The tasting walk is 2 to 5:30 p.m. and participation is $47. The stroll is 1 to 3 p.m. It is $8 and the series is $40.
Details: 412-255-0654 or www.ventureoutdoors.org.
— Bob Karlovits
NATURE — WHO IS IT?
You and your kids can learn all about Pennsylvania's nocturnal birds of prey on Saturday at the Fern Hollow Nature Center in Sewickley. “Pennsylvania's Amazing Owls,” a 90-minute interactive program, involves an educational presentation from Bob Van NewKirk, an expert volunteer with the Audubon Society of Western Pennsylvania. Visitors also can meet live owls from Wild Bird Recovery in Valencia. After the beginning indoor segment of the program, you'll go on a quick hike outside on the nature center property to call for owls. The program is designed for age 6 and older and reservations are required. The cost is $10 per person. Details: 412-741-7536 or www.fhnc.org
— Kellie B. Gormly
Subscribe today! Click here for our subscription offers.
Show commenting policy
TribLive commenting policy
You are solely responsible for your comments and by using TribLive.com you agree to our Terms of Service.
We moderate comments. Our goal is to provide substantive commentary for a general readership. By screening submissions, we provide a space where readers can share intelligent and informed commentary that enhances the quality of our news and information.
While most comments will be posted if they are on-topic and not abusive, moderating decisions are subjective. We will make them as carefully and consistently as we can. Because of the volume of reader comments, we cannot review individual moderation decisions with readers.
We value thoughtful comments representing a range of views that make their point quickly and politely. We make an effort to protect discussions from repeated comments either by the same reader or different readers.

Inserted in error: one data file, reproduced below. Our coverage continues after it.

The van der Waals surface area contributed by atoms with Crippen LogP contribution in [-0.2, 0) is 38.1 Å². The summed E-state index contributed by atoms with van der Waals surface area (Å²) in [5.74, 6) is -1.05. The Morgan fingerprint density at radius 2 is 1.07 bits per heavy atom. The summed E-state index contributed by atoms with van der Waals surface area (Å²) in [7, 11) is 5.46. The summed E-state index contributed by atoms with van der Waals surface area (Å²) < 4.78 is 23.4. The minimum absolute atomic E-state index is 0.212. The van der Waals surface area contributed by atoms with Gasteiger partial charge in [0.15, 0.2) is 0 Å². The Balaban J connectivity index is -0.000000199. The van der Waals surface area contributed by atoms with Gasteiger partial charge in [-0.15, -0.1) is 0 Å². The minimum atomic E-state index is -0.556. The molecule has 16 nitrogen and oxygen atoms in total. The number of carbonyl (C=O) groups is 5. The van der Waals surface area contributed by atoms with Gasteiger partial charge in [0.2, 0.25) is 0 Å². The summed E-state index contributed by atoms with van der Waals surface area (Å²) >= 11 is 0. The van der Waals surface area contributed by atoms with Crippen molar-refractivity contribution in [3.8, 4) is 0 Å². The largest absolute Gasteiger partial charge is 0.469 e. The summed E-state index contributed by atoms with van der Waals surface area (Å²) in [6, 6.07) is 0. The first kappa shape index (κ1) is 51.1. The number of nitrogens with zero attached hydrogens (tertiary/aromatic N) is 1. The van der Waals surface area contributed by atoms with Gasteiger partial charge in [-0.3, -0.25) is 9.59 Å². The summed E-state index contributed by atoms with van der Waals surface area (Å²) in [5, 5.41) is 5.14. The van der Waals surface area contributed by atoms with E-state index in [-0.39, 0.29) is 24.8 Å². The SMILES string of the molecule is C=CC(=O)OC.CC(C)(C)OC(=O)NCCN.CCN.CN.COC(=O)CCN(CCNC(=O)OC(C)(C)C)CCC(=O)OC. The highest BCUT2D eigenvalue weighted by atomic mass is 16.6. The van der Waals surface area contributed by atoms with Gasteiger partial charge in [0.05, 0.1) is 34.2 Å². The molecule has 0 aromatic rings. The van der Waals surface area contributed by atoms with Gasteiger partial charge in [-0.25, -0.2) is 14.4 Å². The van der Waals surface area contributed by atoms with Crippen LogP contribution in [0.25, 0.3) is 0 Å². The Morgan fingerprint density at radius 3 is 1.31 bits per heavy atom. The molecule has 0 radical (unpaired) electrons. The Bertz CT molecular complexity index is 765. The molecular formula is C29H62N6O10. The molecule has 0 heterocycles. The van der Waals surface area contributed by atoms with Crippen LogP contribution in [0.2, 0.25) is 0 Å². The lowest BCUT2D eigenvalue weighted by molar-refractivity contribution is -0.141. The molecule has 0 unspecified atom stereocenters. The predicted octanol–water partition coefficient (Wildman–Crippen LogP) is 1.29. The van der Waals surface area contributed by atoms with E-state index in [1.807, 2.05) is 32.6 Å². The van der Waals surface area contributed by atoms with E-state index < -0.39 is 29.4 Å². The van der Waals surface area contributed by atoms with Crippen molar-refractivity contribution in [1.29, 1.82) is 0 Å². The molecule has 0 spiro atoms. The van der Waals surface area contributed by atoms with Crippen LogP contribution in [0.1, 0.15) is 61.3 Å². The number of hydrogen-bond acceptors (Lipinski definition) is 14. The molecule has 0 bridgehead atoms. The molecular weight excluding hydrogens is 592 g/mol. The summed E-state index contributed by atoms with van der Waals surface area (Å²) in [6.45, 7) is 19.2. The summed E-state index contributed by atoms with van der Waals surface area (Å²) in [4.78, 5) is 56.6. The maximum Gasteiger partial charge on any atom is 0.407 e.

We follow the same standards for taste as the daily newspaper. A few things we won't tolerate: personal attacks, obscenity, vulgarity, profanity (including expletives and letters followed by dashes), commercial promotion, impersonations, incoherence, proselytizing and SHOUTING. Don't include URLs to Web sites.
We do not edit comments. They are either approved or deleted. We reserve the right to edit a comment that is quoted or excerpted in an article. In this case, we may fix spelling and punctuation.
We welcome strong opinions and criticism of our work, but we don't want comments to become bogged down with discussions of our policies and we will moderate accordingly.
We appreciate it when readers and people quoted in articles or blog posts point out errors of fact or emphasis and will investigate all assertions. But these suggestions should be sent via e-mail. To avoid distracting other readers, we won't publish comments that suggest a correction. Instead, corrections will be made in a blog post or in an article.
- Pirates win bidding for Korean infielder
- Steelers notebook: Tomlin won’t ask for taunting clarification from league
- Pitt recruit Whitehead remains committed
- Ex-Penguins defenseman Niskanen still miffed by coaches’ firings
- Worker at Mercer County center accused of illegal sexual contact with juveniles
- Rossi: Steelers rising fast in mediocre AFC
- Economy police release sketch of woman whose embalmed head was found in wooded area
- Leon Ford’s civil rights lawsuit can proceed, judge rules
- French van driver carries out 3rd attack in 3 days
- MLB notebook: Twins extend Hughes’ contract
- Lawsuit against Pennsylvania Gov. Corbett’s Medicaid program overhaul say it could hurt poor